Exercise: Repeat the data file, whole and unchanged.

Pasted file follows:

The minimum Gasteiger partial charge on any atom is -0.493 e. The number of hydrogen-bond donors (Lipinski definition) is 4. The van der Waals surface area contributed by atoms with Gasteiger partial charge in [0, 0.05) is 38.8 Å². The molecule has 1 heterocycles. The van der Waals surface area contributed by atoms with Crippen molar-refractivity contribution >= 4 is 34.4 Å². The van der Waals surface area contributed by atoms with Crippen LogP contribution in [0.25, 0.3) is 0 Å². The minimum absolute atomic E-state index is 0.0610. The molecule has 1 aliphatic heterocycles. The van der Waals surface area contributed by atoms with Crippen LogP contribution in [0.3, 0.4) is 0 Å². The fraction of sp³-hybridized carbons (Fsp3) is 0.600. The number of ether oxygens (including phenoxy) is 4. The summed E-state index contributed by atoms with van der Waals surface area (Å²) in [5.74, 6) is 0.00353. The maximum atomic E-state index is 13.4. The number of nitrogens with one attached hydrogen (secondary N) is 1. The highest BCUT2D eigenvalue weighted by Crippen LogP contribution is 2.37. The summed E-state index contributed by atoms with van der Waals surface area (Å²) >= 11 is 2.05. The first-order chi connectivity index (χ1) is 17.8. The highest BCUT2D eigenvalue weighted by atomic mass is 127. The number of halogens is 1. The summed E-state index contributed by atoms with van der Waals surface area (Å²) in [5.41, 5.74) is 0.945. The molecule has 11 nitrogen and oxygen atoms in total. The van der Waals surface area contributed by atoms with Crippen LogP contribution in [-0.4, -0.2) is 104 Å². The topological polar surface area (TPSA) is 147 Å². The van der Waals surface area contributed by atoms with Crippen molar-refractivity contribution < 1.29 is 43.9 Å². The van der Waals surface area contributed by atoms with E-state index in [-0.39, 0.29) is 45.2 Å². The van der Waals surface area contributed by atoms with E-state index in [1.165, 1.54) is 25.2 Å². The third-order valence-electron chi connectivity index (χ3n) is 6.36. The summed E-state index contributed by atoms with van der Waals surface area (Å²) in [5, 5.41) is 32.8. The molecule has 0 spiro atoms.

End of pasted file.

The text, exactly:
The minimum Gasteiger partial charge on any atom is -0.493 e. The number of hydrogen-bond donors (Lipinski definition) is 4. The van der Waals surface area contributed by atoms with Gasteiger partial charge in [0, 0.05) is 38.8 Å². The molecule has 1 heterocycles. The van der Waals surface area contributed by atoms with Crippen molar-refractivity contribution >= 4 is 34.4 Å². The van der Waals surface area contributed by atoms with Crippen LogP contribution in [0.25, 0.3) is 0 Å². The minimum absolute atomic E-state index is 0.0610. The molecule has 1 aliphatic heterocycles. The van der Waals surface area contributed by atoms with Crippen LogP contribution in [0.3, 0.4) is 0 Å². The fraction of sp³-hybridized carbons (Fsp3) is 0.600. The number of ether oxygens (including phenoxy) is 4. The summed E-state index contributed by atoms with van der Waals surface area (Å²) in [5.74, 6) is 0.00353. The maximum atomic E-state index is 13.4. The number of nitrogens with one attached hydrogen (secondary N) is 1. The highest BCUT2D eigenvalue weighted by Crippen LogP contribution is 2.37. The summed E-state index contributed by atoms with van der Waals surface area (Å²) >= 11 is 2.05. The first-order chi connectivity index (χ1) is 17.8. The highest BCUT2D eigenvalue weighted by atomic mass is 127. The number of halogens is 1. The summed E-state index contributed by atoms with van der Waals surface area (Å²) in [5.41, 5.74) is 0.945. The molecule has 11 nitrogen and oxygen atoms in total. The van der Waals surface area contributed by atoms with Crippen LogP contribution in [-0.4, -0.2) is 104 Å². The topological polar surface area (TPSA) is 147 Å². The van der Waals surface area contributed by atoms with Crippen molar-refractivity contribution < 1.29 is 43.9 Å². The van der Waals surface area contributed by atoms with E-state index in [-0.39, 0.29) is 45.2 Å². The van der Waals surface area contributed by atoms with E-state index in [1.165, 1.54) is 25.2 Å². The third-order valence-electron chi connectivity index (χ3n) is 6.36. The summed E-state index contributed by atoms with van der Waals surface area (Å²) in [5, 5.41) is 32.8. The molecule has 0 spiro atoms.